In Young’s words, "orchestration is the art of combining instrumental timbre to achieve specific sounds, colours, textures or effects. Within these drawings I am thinking of orchestration as a metaphor for the assemblage of people, and the combination of sounds and voices that these assemblies generate – specifically in situations of mass protests. These are mixed in with hypothetical orchestrations (e.g., the sound of a contrabass pitched above a piccolo)." The series questions what is possible in reality and what barriers delimit our imagination.

All works courtesy the artist unless states otherwise.

Samson Young, ‘Muted Situation #22: Muted Tchaikovsky's 5th’, 2018, Video and 12 channels sound installation, 45 mins. © Samson Young. Courtesy of the artist
Samson Young, ‘Muted Situation #22: Muted Tchaikovsky's 5th’, 2018, Video and 12 channels sound installation, 45 mins. © Samson Young. Courtesy of the artist

Muted Situations #22: Muted Tchaikovsky’s 5th

Samson Young, 'Muted Situations #22: Muted Tchaikovsky’s 5th', 2018. Single-channel HD colour video, 12-channel sound installation, carpet, 45 mins

Alongside Young’s new artworks the exhibition features 'Muted Situation #22: Muted Tchaikovsky’s 5th', 2018, originally commissioned by the 21st Biennale of Sydney. It is part of a major strand in Young’s practice – the series of ‘muted’ performances that the artist has been producing as video and sound installations since 2014, working in collaboration with different ensembles and orchestras. In 'Muted Situation #22: Muted Tchaikovsky’s 5th', we witness Thomas Jung conducting Cologne’s Flora Sinfonie Orchester in a muted performance of Tchaikovsky’s 'Symphony No. 5'. Young’s script for this performance explains, ‘In these “muted performances” a specific layer of sound, usually the most audible layer, is consciously suppressed. As a result, the other layers of sonic texture will re-emerge as the foreground. In the case of 'Muted Situation #22: Muted Tchaikovsky’s 5th', it is the pitched layer that is being consciously suppressed. This is achieved through a series of workshops and in close collaboration with the musicians.’ Gripped with the same intensity of a normal performance and responding to the bodies of the musicians with familiar passion and fervour, the muted instruments emit the odd squeak or errant toot, as the concentrated exertion of not bowing the strings or not blowing the horns is defeated by muscle memory.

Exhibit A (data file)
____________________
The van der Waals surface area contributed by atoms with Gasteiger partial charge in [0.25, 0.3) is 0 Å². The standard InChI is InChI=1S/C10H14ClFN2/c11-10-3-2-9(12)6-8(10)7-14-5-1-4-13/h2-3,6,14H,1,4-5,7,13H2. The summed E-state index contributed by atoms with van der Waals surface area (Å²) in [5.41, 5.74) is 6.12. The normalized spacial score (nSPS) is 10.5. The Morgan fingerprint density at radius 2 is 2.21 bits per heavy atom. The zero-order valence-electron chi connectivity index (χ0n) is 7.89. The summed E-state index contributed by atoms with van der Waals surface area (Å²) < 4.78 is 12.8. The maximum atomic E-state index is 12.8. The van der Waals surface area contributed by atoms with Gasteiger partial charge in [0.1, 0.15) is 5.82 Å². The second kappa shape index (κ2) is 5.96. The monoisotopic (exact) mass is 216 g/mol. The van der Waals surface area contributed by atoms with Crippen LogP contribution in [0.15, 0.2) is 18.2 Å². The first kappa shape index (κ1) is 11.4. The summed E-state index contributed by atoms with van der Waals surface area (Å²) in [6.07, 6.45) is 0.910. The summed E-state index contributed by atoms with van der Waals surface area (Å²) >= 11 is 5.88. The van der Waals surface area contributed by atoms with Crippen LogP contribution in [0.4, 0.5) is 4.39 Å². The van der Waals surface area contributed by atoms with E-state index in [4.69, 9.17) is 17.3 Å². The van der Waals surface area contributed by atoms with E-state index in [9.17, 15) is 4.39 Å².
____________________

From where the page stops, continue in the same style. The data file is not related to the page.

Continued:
The exploration of silence has a long history in experimental music. Famously, experiencing an anechoic chamber at Harvard University (a space designed to cut out every sound), John Cage heard the sound of his own heartbeat and central nervous system and concluded that there was no such thing as silence.

Cage’s work 4’33’’ involved a concert pianist sitting down, opening a piano lid and then simply waiting that length of time, focusing the audience’s attention upon all the other noises of the concert hall and its surroundings. For Cage this was a way of allowing sounds to ‘be themselves’. Conversely, Samson Young makes work that opposes the idea that sounds can ever transcend a specific cultural and political situation, shifting the emphasis from silence in itself to the constructed mutedness of a situation.

In his words, ‘If Cagean silence is sort of idealistic in its reliance on and its trust of the frame, then mutedness is pragmatic in its trust of the experiment and the process to produce surprising results. Who knew an orchestra of muted strings vis-a-vis the orchestration of Tchaikovsky (Muted Situation #22: Muted Tchaikovsky’s 5th (2018)) would sound like the sea? With the Muted Situations series, you just don’t know until you start workshopping the pieces with the performers. The score isn’t this perfect thing where the work is. The work is in the process and the result of the process, which include also all the different ways that it exceeds and falls short of the vision as outlined in the blueprint.’

Samson Young The world falls apart into facts film still
Samson Young, 'The world falls apart into facts', 2019 Two-channel HD video, colour, sound (Horse Togaku for harpsichord, voices, automated-percussions, electronics, a tourist wind instrument and a horse), 25 mins © Samson Young. Courtesy of the artist.
Samson Young, The world falls apart into facts, 2019 (film still) Two channel video installation, 25 mins © Samson Young Image courtesy of the artist.
Samson Young, 'The world falls apart into facts', 2019 Two-channel HD video, colour, sound (Horse Togaku for harpsichord, voices, automated-percussions, electronics, a tourist wind instrument and a horse), 25 mins © Samson Young. Courtesy of the artist.

The world falls apart into facts

Samson Young, 'The world falls apart into facts', 2019
Two-channel HD video, colour, sound (Horse Togaku for harpsichord, voices, automated-percussions, electronics, a tourist wind instrument and a horse), 25 mins

Also created by Samson Young for 'Real Music' is a video performance-lecture titled 'The world falls apart into facts', which derives from the artist’s extensive research into Molihua (Jasmine Flower), as well as a fantastical counterfactual account of a Togaku (music from the Tang dynasty) piece, replete with a harpsichordist and ensemble in fruit costumes.